“We are proud to partner with ITV on such an important campaign. Unfortunately too many people are unaware of the potential impact that our words can have on those that we interact with online. We want this campaign to remind people that comments and words shared online carry great power and that we need to consider our use of them in the same way that we are mindful of what we say offline.”Scott Freeman, CEO of The Cybersmile Foundation
ITV launches a new behaviour change campaign “Would you say it?” to tackle online trolling.
The campaign, which launches during an advert break in the England vs Brazil Women’s Football match on ITV1, will be broadcast across ITV’s channels. It has been developed in partnership with The Cybersmile Foundation, the nonprofit specialising in tackling all forms of bullying and abuse online, and aims to target people who make hurtful comments online but pass it off as ‘banter’. This group, called ‘casual critics’, are responsible for the majority of trolling-type behaviour and don’t see what they do as wrong because they don’t see the real world impact their comments cause.
Through three creative executions developed by ITV Creative, unsuspecting social media users come face-to-face with the people at the receiving end of their hurtful comments. No longer able to hide behind the screen, the adverts show the impact of their comment and invite the viewer to think twice about what they post through the end line: “If you wouldn’t say it, don’t send it”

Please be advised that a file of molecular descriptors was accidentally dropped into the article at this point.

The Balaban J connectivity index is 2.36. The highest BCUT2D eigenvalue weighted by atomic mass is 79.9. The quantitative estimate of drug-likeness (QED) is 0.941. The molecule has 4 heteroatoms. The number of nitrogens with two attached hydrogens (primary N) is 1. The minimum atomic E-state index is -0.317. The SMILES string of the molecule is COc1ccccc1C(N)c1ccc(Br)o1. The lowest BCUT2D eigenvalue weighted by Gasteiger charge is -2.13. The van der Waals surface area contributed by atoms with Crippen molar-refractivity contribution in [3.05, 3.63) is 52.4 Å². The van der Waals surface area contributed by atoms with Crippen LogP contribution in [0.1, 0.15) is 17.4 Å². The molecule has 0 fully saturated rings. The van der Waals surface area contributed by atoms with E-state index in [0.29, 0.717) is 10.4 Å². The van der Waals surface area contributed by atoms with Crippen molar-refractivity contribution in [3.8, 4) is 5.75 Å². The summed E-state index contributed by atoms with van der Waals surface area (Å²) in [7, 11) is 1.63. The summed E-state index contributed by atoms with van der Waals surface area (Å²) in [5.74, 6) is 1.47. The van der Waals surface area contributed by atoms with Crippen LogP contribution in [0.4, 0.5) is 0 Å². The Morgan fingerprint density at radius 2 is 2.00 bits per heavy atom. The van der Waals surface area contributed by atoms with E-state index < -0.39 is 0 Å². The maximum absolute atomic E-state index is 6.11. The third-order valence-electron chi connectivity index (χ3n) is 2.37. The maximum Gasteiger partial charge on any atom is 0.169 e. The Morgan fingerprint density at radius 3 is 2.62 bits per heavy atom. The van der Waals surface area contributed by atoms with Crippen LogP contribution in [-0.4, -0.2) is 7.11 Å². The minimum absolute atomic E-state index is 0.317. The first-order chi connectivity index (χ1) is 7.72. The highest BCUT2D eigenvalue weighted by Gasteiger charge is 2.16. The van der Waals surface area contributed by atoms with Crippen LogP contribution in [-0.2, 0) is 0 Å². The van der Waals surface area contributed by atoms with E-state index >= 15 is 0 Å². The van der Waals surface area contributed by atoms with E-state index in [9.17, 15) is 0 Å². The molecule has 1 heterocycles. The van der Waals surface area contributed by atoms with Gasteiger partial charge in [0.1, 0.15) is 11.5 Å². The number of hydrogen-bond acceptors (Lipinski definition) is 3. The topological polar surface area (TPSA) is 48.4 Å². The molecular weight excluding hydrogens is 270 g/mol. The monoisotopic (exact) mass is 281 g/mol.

The campaign signposts audiences to WouldYouSayIt.itv, which includes guidance about online commenting and points to the Cybersmile Foundation’s website - www.cybersmile.org - for specialist advice and support for those experiencing more serious types of harassment online.
The campaign is part of a wider initiative by ITV to tackle online abuse, with new training materials for people participating in shows produced or commissioned by ITV being launched today. The Social Media Awareness Hub helps participants navigate any unwanted attention from social media following their appearance, building on existing welfare support offered to show participants before, during and after filming.
Online trolling is an increasingly common issue. New research commissioned by ITV shows that almost one third of UK adults aged 16+ have received some form of negative comments online, with this increasing significantly for 16-34s. Posting negative comments online has become so normalised that over half (51%) of adults aged 16+ say that if people “don’t want to receive negative comments, they shouldn’t post on social media.
About ITV’s Social Purpose
This campaign is part of ITV’s Social Purpose, which since 2019 has focused on mental wellbeing, through campaigns such as Britain Get Talking supported by Mind, YoungMinds and SAMH, and ITV2’s #WhatGetsYouThrough in collaboration with CALM. The impact of trolling on mental health is significant, with wider research showing that 41% of people who experienced cyberbullying went onto develop social anxiety.
Further information on the campaign is available at www.wouldyousayit.itv
“So much of our lives are now spent online so it’s important to think about our mental wellbeing there too. Trolling dressed up as “banter” is having a real impact on lives beyond the screen, which is why ITV is proud to partner with Cybersmile to do our bit in making a difference.”Susie Braun, Director of Social Purpose at ITV
Research summary Date: January 2023 Sample: 1,001 adults aged 16+ Conducted by: YouGov
1/3 UK Adults aged 16+ Almost one third of UK adults aged 16+ have received some form of negative comments online
16-34s 16-34s are around four times more likely to say that they have been trolled (harassed or treated negatively) by someone they didn’t know online compared to those aged over 55.
93% of adults aged 16+ 93% of adults aged 16+ agree that people say things online that they would never say in real life
Over half (51%) of adults aged 16+ Over half (51%) of adults aged 16+ say that if people “don’t want to receive negative comments, they shouldn’t post on social media.”